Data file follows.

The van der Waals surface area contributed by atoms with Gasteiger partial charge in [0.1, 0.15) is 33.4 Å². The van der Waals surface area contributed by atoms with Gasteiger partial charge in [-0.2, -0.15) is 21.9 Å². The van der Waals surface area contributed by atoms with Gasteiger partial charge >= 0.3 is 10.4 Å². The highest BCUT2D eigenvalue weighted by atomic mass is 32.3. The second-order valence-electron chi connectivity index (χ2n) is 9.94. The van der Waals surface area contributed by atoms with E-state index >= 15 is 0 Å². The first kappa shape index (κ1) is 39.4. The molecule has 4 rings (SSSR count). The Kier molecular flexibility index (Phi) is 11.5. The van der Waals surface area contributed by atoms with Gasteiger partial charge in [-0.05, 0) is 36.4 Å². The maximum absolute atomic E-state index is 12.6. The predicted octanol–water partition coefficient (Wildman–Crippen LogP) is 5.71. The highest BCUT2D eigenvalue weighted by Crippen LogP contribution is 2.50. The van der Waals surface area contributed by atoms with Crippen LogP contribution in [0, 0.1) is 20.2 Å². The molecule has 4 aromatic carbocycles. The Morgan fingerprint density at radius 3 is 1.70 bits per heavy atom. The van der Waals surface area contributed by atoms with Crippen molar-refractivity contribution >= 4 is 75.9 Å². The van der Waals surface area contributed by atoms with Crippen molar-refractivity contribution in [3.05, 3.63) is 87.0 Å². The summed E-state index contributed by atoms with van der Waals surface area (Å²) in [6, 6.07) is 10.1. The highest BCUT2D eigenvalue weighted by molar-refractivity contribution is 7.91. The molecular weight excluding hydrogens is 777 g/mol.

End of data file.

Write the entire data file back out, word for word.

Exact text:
The van der Waals surface area contributed by atoms with Gasteiger partial charge in [0.1, 0.15) is 33.4 Å². The van der Waals surface area contributed by atoms with Gasteiger partial charge in [-0.2, -0.15) is 21.9 Å². The van der Waals surface area contributed by atoms with Gasteiger partial charge >= 0.3 is 10.4 Å². The highest BCUT2D eigenvalue weighted by atomic mass is 32.3. The second-order valence-electron chi connectivity index (χ2n) is 9.94. The van der Waals surface area contributed by atoms with E-state index >= 15 is 0 Å². The first kappa shape index (κ1) is 39.4. The molecule has 4 rings (SSSR count). The Kier molecular flexibility index (Phi) is 11.5. The van der Waals surface area contributed by atoms with Gasteiger partial charge in [-0.05, 0) is 36.4 Å². The maximum absolute atomic E-state index is 12.6. The predicted octanol–water partition coefficient (Wildman–Crippen LogP) is 5.71. The highest BCUT2D eigenvalue weighted by Crippen LogP contribution is 2.50. The van der Waals surface area contributed by atoms with Crippen LogP contribution in [0, 0.1) is 20.2 Å². The molecule has 4 aromatic carbocycles. The Morgan fingerprint density at radius 3 is 1.70 bits per heavy atom. The van der Waals surface area contributed by atoms with Crippen molar-refractivity contribution >= 4 is 75.9 Å². The van der Waals surface area contributed by atoms with Crippen molar-refractivity contribution in [3.05, 3.63) is 87.0 Å². The summed E-state index contributed by atoms with van der Waals surface area (Å²) in [6, 6.07) is 10.1. The highest BCUT2D eigenvalue weighted by molar-refractivity contribution is 7.91. The molecular weight excluding hydrogens is 777 g/mol.